No doubt, a computer might contain a story worth reading. When a father or mother or beloved teacher reads that story aloud to a child, it can forge memories for a lifetime. In our house, we use computers to listen to audio books by authors like Hans Christian Anderson and Thornton W. Burgess, and everyone enjoys it.
Still, it isn’t the same. Listening to the book on the laptop can be nice, but it doesn’t hold a candle to the bond that is built when my husband or I cuddle up with the children and turn the worn pages of our favorite books as we read aloud together.
Isn’t there something precious about the book itself? Isn’t there something in its weight, in its feel, in its illustrations, in its pages, that, when a grown-up child holds it in his hands and reads it to his own children, will awaken a reverence for the story that a computer screen would not?
With a background in reading education, I am often on the lookout for new tools of the trade. Lately, I have been exploring computer programs designed to teach reading skills. Many have an impressive array of target goals and assessment tools, and catchy graphics to boot.
Beneath the computer-generated rewards for correctly answering prompts, though, something is missing. Stories are contrived to teach phonemic awareness, not to reach young hearts. Sentences are created to impart skills, not to touch souls. There is no author here, no person telling the reader about something that really matters. And so, there is no compelling reason for a child to read, except to win computer games.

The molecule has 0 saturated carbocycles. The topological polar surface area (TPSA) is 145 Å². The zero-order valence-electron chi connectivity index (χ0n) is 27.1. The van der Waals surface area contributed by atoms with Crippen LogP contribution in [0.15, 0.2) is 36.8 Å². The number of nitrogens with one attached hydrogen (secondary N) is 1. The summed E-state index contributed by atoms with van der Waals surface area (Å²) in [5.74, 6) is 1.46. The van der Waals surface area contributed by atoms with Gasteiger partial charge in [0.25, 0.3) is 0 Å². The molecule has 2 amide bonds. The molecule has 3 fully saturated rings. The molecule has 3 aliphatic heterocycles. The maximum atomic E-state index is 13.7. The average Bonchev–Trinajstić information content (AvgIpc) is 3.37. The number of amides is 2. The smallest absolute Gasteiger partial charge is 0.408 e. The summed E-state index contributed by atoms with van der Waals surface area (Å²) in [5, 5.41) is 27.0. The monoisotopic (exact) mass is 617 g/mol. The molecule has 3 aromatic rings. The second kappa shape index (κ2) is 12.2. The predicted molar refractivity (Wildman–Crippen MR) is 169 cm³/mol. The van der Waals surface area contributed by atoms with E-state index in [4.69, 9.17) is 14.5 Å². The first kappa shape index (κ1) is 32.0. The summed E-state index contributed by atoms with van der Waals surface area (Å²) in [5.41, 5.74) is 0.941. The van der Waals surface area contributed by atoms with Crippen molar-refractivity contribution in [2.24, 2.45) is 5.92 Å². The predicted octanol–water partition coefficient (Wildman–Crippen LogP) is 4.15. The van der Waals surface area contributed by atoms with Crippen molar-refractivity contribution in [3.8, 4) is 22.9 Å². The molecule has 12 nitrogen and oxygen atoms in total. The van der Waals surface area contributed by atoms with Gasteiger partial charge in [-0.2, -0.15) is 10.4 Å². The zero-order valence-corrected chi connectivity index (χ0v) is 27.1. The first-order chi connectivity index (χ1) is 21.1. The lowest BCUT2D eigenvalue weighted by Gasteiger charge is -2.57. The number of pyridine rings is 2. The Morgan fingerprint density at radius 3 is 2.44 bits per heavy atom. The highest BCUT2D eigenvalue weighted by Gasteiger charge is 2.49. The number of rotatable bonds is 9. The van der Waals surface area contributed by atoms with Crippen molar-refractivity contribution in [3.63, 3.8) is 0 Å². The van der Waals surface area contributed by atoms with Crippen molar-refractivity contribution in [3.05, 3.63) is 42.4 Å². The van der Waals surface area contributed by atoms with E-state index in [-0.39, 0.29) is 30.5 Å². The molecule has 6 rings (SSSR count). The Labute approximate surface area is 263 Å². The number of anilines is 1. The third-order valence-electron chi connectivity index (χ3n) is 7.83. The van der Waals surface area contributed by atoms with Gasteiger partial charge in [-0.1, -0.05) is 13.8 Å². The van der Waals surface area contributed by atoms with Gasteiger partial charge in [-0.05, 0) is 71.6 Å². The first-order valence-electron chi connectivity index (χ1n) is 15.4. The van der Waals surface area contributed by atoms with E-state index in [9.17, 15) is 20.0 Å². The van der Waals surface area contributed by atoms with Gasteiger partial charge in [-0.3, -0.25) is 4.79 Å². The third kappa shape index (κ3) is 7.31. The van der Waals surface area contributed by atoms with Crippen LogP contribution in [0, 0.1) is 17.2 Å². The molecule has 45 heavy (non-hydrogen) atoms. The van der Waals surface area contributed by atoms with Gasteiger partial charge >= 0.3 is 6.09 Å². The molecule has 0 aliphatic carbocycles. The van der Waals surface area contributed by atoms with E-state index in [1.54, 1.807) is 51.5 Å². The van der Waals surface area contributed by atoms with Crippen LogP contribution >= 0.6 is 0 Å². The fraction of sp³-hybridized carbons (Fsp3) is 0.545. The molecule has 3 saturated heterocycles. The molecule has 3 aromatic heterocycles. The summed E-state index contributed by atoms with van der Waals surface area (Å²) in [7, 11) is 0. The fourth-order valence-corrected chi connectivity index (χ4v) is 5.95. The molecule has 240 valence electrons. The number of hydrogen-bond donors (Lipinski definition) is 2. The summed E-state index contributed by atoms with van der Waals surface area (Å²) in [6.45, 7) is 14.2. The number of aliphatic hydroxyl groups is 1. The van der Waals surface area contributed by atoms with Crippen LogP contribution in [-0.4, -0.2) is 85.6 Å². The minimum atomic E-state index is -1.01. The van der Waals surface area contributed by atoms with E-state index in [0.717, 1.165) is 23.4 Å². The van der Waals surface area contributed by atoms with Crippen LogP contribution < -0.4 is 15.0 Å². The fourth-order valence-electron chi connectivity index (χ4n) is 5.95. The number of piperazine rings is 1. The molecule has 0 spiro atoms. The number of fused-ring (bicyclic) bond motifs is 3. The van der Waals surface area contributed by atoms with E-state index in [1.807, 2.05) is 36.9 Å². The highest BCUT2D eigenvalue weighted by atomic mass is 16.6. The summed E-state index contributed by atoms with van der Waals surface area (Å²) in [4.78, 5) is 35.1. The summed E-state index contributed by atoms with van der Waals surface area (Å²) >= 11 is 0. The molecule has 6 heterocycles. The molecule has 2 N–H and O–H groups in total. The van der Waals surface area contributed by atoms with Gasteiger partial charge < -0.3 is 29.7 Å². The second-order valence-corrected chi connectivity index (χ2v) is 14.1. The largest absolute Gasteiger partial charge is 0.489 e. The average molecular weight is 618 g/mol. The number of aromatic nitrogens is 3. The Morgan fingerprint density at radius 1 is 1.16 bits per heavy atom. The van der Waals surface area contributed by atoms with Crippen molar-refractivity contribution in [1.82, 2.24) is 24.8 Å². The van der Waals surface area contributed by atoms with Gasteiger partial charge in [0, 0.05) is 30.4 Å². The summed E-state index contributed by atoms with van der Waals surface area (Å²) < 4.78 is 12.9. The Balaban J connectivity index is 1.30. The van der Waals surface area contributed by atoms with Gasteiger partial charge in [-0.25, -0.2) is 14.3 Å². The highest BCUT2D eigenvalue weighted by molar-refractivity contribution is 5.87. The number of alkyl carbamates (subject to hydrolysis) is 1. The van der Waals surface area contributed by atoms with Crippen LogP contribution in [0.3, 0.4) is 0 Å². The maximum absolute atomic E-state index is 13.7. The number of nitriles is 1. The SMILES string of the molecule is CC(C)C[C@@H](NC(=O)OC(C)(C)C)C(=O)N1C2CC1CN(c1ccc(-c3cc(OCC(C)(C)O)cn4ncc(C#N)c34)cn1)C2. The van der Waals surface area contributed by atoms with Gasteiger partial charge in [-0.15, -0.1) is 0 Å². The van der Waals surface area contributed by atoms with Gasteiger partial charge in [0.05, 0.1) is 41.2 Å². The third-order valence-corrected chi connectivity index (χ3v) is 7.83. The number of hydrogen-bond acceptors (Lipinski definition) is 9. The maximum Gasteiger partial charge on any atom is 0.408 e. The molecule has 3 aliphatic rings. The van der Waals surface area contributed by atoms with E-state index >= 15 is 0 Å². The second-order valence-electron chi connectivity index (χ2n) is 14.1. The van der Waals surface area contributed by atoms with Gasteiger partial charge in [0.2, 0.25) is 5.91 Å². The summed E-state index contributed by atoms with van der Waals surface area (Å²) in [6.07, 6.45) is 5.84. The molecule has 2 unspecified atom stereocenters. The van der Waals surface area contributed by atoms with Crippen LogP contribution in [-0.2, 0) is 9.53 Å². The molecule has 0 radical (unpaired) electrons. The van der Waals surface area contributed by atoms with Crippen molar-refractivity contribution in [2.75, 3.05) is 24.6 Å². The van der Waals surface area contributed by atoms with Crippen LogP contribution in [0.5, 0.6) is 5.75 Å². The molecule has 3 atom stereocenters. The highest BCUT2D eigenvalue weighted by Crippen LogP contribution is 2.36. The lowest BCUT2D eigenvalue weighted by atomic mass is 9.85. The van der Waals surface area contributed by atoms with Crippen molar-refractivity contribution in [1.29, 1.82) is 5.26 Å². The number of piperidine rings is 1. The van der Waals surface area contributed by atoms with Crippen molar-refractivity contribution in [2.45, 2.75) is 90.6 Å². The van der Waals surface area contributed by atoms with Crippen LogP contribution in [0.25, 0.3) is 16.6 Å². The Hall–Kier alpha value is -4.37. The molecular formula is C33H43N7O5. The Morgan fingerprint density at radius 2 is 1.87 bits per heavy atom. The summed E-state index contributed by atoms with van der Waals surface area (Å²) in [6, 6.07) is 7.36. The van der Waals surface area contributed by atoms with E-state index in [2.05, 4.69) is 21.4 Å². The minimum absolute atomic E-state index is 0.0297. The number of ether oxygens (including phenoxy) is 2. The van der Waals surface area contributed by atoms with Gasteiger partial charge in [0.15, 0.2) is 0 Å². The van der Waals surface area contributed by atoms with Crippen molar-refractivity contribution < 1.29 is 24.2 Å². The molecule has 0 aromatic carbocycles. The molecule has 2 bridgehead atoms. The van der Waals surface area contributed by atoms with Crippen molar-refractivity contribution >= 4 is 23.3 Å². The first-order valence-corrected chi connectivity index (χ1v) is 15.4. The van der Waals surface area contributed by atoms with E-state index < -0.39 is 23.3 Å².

Without real books, without authentic stories, without meaningful communication between an author and a child, the world of video-game inspired reading programs feels empty. Empty of meaning, empty of personality, empty of the ability to make memories for life.
The intention of these games is to teach reading skills in a fun way, and that is a commendable goal. Card games and board games like Quiddler, Zingo, and Bananagrams are great ways to help children read and spell. Video games, however, run the risk of damaging a child’s attention span, which, in turn, will damage his ability to read.
“Your child should play this game as often as possible,” one site advises. Regardless of what he is learning, should any child spend every possible minute staring at a screen? An overdose of screen time that endangers the child’s overall ability to focus is a high price to pay for practicing a phonics trick.
Used wisely, certain technological tools might benefit some struggling readers, and parents have every right to discern their use according to each child’s particular needs. Yet, in fostering a lifelong love of reading, technology cannot begin to compete with real, whole books.
If we want to raise children who can hold a conversation, they need actual people to converse with. Likewise, if we want to raise readers, they need, more than anything else, real and worthy books to read. Books that will capture their imaginations and their hearts; books they will feel and see and store away and take out again and hold and remember as part of the story of their lives.
It is never too late to help children find a world of wonder in bound covers, pages that rustle, and words that matter. Real books are endlessly patient. They wait peacefully, and stay just the same, no matter how long it takes to discover them again.